Electricity sectors are covered by the specialist ISO-like body offering standardisation and best practice services, namely the International Electrotechnical Commission (IEC). Its standards cover all electrical, electronic and related technologies, including electronics, magnetics and electromagnetics, electroacoustics, multimedia, telecommunication, and energy production and distribution.
As with ISO, the IEC’s standard development work is carried out by technical committees and sub-committees (see http://www.iec.ch/cgi-bin/procgi.pl/www/iecwww.p?wwwlang=e&wwwprog=dirlst.p&committee=ALL). It also has standards that can be applied by a number of electricity-based industries as well as standards that are more specialist in their approach.
Many power industry members will find useful and expert advice on electrical topics generally in the standards developed by the IEC committees on overhead lines, power transformers, electricity supply systems, switchgear, cables and electromagnetic compatibility. These are written in English, French and Spanish and are also available in several other languages, which should increase their usefulness for many larger power companies.
Key committees here include the IEC’s TC4 on hydraulic turbines, which has produced 43 standards and guidelines, including different language versions of the same advice. As usual for the IEC, these are dominated by model technical specifications for particular pieces of equipment, for instance pump turbines, storage pumps, Pelton turbines, and others. But there are also standards on nomenclature, tests, maintenance, operation, and other key issues. Other important IEC technical committees for the power generation industry include TC5 on steam turbines, which has created seven standards, such as those on measuring airborne noise, verification tests for retrofitted steam turbines and guidelines on ensuring steam purity. And there is an over-arching committee, TC1, on terminology concerned with creating common definitions and terminology affecting the generation and use of electricity.
There are technical committees for specific types of power generating technologies, such as TC88 on wind turbines, whose mission statement says it aims to prepare international standards covering ‘design requirements, engineering integrity, measurement techniques and test procedures ... The standards are concerned with all subsystems of wind turbines, such as mechanical and internal electrical systems, support structures and control and protection systems.’ It has issued 24 standards and guidance notes. Similar committees have been established for solar photovoltaic energy systems (TC82), fuel cell technologies (TC105) and the nuclear power industry (TC 45 on nuclear instrumentation and its related sub-committee on the control of nuclear facilities SC45A). This kind of work – especially as regards renewable energy – is only going to increase. The IEC is currently recruiting experts to develop a fresh set of standards for wave and tidal energy technology, which it said in a report would ‘help establish this promising source of renewable energy as a competitive form of electrical energy production’. A new technical committee will be created ‘on marine energy – wave and tidal energy converters.’ The report said that creating global standards for this emerging technology would ‘help bring down technology costs to make [this kind of] renewable energy increasingly competitive with existing energy alternatives, while ensuring the transfer of expertise from traditional energy systems.’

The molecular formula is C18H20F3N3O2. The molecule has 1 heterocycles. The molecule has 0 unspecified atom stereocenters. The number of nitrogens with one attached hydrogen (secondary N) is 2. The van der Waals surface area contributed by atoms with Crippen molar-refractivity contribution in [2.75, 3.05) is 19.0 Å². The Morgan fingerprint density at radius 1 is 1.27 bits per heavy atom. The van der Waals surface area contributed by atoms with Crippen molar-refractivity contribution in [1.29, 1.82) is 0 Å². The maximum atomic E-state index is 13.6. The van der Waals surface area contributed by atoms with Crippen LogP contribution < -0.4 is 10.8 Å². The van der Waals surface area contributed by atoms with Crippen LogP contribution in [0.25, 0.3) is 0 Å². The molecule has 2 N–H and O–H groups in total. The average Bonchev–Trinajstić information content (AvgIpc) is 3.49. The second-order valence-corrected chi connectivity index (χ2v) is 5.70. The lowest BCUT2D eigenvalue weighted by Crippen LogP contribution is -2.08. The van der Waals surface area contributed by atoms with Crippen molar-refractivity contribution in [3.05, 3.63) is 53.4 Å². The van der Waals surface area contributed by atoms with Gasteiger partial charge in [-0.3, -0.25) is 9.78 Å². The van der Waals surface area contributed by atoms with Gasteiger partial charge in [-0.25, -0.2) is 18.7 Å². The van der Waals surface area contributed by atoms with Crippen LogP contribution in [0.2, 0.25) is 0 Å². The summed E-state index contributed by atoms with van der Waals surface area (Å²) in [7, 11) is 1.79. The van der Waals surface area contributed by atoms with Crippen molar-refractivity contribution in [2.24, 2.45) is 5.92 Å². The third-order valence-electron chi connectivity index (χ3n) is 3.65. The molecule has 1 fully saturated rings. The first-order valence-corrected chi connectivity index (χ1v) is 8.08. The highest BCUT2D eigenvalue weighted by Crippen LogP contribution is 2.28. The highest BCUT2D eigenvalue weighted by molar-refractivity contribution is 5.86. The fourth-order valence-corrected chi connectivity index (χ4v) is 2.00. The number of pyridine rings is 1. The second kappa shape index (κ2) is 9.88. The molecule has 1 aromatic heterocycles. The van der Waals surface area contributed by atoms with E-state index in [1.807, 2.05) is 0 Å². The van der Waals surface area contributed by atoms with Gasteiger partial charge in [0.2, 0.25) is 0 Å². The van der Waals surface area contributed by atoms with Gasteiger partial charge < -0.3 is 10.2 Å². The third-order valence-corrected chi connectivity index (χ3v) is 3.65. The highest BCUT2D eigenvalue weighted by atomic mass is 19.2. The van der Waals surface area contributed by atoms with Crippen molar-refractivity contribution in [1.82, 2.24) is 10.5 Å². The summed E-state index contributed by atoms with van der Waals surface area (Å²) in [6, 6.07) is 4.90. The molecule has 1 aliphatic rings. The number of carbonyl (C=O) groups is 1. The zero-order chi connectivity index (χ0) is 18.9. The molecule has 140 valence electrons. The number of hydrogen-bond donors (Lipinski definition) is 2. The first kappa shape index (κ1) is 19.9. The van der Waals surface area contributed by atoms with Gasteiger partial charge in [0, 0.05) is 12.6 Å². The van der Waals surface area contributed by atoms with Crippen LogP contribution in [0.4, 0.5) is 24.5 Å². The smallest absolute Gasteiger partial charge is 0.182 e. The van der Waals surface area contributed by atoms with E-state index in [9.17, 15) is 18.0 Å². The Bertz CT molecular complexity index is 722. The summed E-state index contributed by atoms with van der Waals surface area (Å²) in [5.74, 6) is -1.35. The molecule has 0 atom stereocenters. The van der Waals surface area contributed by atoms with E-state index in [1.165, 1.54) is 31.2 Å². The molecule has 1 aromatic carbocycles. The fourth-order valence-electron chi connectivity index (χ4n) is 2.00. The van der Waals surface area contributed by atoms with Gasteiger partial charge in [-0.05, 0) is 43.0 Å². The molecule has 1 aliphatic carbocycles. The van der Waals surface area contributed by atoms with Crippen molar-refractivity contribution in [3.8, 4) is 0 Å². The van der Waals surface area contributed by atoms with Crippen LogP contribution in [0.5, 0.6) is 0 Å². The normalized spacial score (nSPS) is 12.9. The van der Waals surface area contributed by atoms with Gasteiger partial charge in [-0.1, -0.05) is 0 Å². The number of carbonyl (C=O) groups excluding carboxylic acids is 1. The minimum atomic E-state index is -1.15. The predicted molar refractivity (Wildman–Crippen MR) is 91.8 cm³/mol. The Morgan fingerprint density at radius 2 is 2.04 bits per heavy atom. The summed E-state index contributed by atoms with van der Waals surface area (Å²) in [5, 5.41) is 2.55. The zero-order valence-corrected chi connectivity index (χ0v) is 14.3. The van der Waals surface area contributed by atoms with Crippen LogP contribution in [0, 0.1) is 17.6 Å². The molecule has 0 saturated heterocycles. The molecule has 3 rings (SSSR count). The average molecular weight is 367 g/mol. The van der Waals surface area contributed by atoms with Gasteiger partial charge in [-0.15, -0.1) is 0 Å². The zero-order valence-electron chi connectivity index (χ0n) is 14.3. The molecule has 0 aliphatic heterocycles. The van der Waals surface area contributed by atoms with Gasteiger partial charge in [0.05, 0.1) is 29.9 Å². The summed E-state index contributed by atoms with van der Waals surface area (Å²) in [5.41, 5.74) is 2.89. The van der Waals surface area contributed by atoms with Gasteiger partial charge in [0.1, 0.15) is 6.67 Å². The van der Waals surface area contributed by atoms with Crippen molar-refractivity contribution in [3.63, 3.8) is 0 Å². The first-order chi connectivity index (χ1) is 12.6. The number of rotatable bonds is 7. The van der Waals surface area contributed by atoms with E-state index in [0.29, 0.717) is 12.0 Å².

Furthermore there are useful standards developed by the technical committees affecting key transmission issues, such as those on overhead electrical conductors (TC7); overhead lines (TC11); electrical energy measurement, tariff and load control (TC13); power transformers (TC14); switchgear and controlgear (TC17); power capacitors (TC33); and electromagnetic compatibility (TC77). A fifth edition of the IEC’s key standard for low-voltage switchgear and control gear (IEC 60947-1) for rated voltages not exceeding 1000V AC or 1500V DC was released in June. There are also a range of standards dealing with a wide variety of electrical consumer products and associated electrical issues.
So there is plenty of advice available at ISO and the IEC, but sadly, as neither organisation is directly funded by taxpayers, they charge for copies of their standards. These don’t come cheaply, sometimes running to hundreds of Swiss Francs, but they are usually at least affordable to medium or larger sized companies. Standards can be bought in hard copy or digital downloadable format from the detailed websites of both ISO and the IEC.